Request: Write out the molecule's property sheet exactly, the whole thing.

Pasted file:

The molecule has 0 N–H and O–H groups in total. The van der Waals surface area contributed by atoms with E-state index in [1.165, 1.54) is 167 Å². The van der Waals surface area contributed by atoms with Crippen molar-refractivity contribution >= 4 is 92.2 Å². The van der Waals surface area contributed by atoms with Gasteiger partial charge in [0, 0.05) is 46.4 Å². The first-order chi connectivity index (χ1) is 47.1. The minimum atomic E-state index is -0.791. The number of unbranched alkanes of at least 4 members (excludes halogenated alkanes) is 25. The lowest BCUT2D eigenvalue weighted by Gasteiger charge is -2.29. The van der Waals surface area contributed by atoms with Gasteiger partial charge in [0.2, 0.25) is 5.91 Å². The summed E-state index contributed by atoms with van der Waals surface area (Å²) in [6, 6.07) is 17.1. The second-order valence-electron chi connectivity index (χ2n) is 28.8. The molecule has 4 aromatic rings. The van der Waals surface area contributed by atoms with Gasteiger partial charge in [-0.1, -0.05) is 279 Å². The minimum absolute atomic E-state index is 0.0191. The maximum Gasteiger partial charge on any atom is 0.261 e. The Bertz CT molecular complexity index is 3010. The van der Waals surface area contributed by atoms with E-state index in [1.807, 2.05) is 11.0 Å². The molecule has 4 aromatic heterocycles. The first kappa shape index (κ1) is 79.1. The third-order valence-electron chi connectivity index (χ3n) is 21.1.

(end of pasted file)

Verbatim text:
The molecule has 0 N–H and O–H groups in total. The van der Waals surface area contributed by atoms with E-state index in [1.165, 1.54) is 167 Å². The van der Waals surface area contributed by atoms with Crippen molar-refractivity contribution >= 4 is 92.2 Å². The van der Waals surface area contributed by atoms with Gasteiger partial charge in [0, 0.05) is 46.4 Å². The first-order chi connectivity index (χ1) is 47.1. The minimum atomic E-state index is -0.791. The number of unbranched alkanes of at least 4 members (excludes halogenated alkanes) is 25. The lowest BCUT2D eigenvalue weighted by Gasteiger charge is -2.29. The van der Waals surface area contributed by atoms with Gasteiger partial charge in [0.2, 0.25) is 5.91 Å². The summed E-state index contributed by atoms with van der Waals surface area (Å²) in [6, 6.07) is 17.1. The second-order valence-electron chi connectivity index (χ2n) is 28.8. The molecule has 4 aromatic rings. The van der Waals surface area contributed by atoms with Gasteiger partial charge in [-0.1, -0.05) is 279 Å². The minimum absolute atomic E-state index is 0.0191. The maximum Gasteiger partial charge on any atom is 0.261 e. The Bertz CT molecular complexity index is 3010. The van der Waals surface area contributed by atoms with E-state index in [1.807, 2.05) is 11.0 Å². The molecule has 4 aromatic heterocycles. The first kappa shape index (κ1) is 79.1. The third-order valence-electron chi connectivity index (χ3n) is 21.1.